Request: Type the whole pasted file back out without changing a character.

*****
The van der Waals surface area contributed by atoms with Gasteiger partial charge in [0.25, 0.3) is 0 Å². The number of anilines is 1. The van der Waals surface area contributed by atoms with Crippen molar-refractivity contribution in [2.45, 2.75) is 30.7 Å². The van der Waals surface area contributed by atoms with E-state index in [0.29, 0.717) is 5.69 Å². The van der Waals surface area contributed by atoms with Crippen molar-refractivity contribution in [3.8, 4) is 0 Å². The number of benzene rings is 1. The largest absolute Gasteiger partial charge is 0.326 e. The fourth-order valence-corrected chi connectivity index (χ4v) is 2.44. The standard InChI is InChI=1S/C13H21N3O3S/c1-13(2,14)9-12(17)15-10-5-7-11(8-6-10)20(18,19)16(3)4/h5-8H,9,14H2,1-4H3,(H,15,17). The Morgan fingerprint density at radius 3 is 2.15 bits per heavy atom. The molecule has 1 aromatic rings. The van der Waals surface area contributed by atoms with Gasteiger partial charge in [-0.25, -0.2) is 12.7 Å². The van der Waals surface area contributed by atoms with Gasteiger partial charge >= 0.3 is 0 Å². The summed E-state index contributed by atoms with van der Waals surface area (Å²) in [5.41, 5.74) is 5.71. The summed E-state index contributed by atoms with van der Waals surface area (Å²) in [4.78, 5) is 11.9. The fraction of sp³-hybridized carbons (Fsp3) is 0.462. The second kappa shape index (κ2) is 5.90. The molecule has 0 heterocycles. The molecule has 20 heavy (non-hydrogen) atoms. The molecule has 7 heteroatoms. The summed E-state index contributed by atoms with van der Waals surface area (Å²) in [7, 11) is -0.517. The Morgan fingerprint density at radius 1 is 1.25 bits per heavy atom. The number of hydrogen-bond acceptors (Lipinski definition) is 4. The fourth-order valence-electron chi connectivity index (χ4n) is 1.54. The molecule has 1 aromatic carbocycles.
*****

The van der Waals surface area contributed by atoms with Gasteiger partial charge in [0.25, 0.3) is 0 Å². The number of anilines is 1. The van der Waals surface area contributed by atoms with Crippen molar-refractivity contribution in [2.45, 2.75) is 30.7 Å². The van der Waals surface area contributed by atoms with E-state index in [0.29, 0.717) is 5.69 Å². The van der Waals surface area contributed by atoms with Crippen molar-refractivity contribution in [3.8, 4) is 0 Å². The number of benzene rings is 1. The largest absolute Gasteiger partial charge is 0.326 e. The fourth-order valence-corrected chi connectivity index (χ4v) is 2.44. The standard InChI is InChI=1S/C13H21N3O3S/c1-13(2,14)9-12(17)15-10-5-7-11(8-6-10)20(18,19)16(3)4/h5-8H,9,14H2,1-4H3,(H,15,17). The Morgan fingerprint density at radius 3 is 2.15 bits per heavy atom. The molecule has 1 aromatic rings. The van der Waals surface area contributed by atoms with Gasteiger partial charge in [-0.25, -0.2) is 12.7 Å². The van der Waals surface area contributed by atoms with Gasteiger partial charge >= 0.3 is 0 Å². The summed E-state index contributed by atoms with van der Waals surface area (Å²) in [5.41, 5.74) is 5.71. The summed E-state index contributed by atoms with van der Waals surface area (Å²) in [4.78, 5) is 11.9. The fraction of sp³-hybridized carbons (Fsp3) is 0.462. The second kappa shape index (κ2) is 5.90. The molecule has 0 heterocycles. The molecule has 20 heavy (non-hydrogen) atoms. The molecule has 7 heteroatoms. The summed E-state index contributed by atoms with van der Waals surface area (Å²) in [7, 11) is -0.517. The Morgan fingerprint density at radius 1 is 1.25 bits per heavy atom. The number of hydrogen-bond acceptors (Lipinski definition) is 4. The fourth-order valence-electron chi connectivity index (χ4n) is 1.54. The molecule has 1 aromatic carbocycles.